Unlearning Helplessness

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Unlearning Helplessness

Kabbalah Centre
December 8, 2014
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A man applies for job after job, each time getting passed over for another applicant. Within a couple of months, he gives up his job search.

A woman repeatedly fails the entrance exam to a professional program she hopes to begin. After the third time, she gives up and decides to alter her career plans.

For some of us, repeated failure can result in what psychologists call learned helplessness, a state of mind that occurs when an individual feels a lack of control over the outcome of a situation. Learned helplessness often happens after a series of negative events, leaving an individual to wonder, What’s the point in trying? However, kabbalists teach that we have more control over events than we think; there is nothing helpless about us.

When we apply the wisdom of Kabbalah to our daily lives and see no results, helplessness can flood our minds. It doesn’t work, we think to ourselves, and all our good work seems pointless. These are simply reactive thoughts. Not only should we resist these thoughts, but we should resist even seeking results. Whenever we look for an outcome, we lose momentum by cutting off the positive mindset that draws in the Light. Suddenly, our focus changes from what we are sharing to what we are receiving.

The difference between how much we believe we can do and how much we can actually do depends a great deal on our state of mind. The feeling of helplessness comes as a result of negative thoughts and feelings that we allow to take over. But those thoughts and feelings can be changed. All it takes is consciousness. We control events in our lives by choosing the Light over negative feelings, thoughts and reactions. When we steer our thoughts towards the positive, we extinguish the negative. This is not always easy, especially when we experience repeated hardship or failure. It takes diligence and practice.

Jack Canfield and Mark Victor Hansen, the creative team that put together Chicken Soup for the Soul, were rejected 140 times before a publisher finally took a chance on their collection of inspirational stories. Steven Spielberg applied to the film school at USC twice without being accepted. He went on to graduate from Cal State Long Beach. Vincent Van Gogh only sold one painting in his lifetime, yet was prolific enough to complete over 800 pieces of artwork. His most valuable painting is priced at $142.7 million dollars. Clearly, these creative people experienced painful setbacks that might have led them off-course had they not placed mind over matter.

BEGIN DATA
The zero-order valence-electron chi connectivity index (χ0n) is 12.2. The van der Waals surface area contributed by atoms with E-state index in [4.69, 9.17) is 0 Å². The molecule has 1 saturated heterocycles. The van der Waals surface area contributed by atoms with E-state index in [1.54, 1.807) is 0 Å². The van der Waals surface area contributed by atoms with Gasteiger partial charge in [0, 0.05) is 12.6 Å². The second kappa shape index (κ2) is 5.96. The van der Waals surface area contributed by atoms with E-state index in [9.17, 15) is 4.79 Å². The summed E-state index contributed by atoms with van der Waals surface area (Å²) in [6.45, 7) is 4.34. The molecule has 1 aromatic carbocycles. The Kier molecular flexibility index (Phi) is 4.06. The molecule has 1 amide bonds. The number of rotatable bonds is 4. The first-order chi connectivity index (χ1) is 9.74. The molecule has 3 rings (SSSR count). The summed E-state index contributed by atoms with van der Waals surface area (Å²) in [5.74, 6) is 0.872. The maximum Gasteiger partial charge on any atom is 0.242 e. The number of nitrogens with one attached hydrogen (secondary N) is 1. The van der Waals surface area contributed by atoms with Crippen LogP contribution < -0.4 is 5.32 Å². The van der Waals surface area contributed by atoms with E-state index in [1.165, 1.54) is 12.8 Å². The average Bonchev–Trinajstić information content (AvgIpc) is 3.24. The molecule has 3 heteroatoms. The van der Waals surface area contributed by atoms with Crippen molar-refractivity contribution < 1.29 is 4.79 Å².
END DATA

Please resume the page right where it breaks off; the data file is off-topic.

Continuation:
The following three exercises can help us reframe our perspectives and stave off helplessness so we can continue to embrace an energy of sharing.

First, identify a negative belief that you’d like to alter. For example, I’ll never get into medical school. Then mentally rewrite the thought as a positive affirmation: I am going to be accepted to a reputable medical program and have a rewarding career in medicine.

When you recite your new affirmation, take note of what thoughts and feelings come up. At first you may have a negative response. Remind yourself that this is just a reaction to an old belief that you are now releasing. Repeat your new affirmation daily, even multiple times a day if necessary. Over time, we can begin to internalize the affirmation and actually believe it, essentially unlearning helplessness.

By being proactive and reminding ourselves that what we think is reality is actually our perception, we can reroute our thoughts and thus the events in our lives. It’s very simple: Our thoughts dictate who we are and where we are headed in life.

We have the ability to be conduits for the Light of the Creator but only if we believe this is so. When the feeling of helplessness creeps up on us our job is to let go of that limited thinking. This is a choice we make every day. We are not defined by our shortcomings. Our constant consciousness should, therefore, be in resisting the feeling that there is little hope and little reason to try. There is a bigger picture that is falling into place, which includes other people, not just ourselves. In seeing that bigger picture, we can begin to unlearn the feeling of helplessness and begin to define a more positive path, one that is illuminated by the Light of the Creator.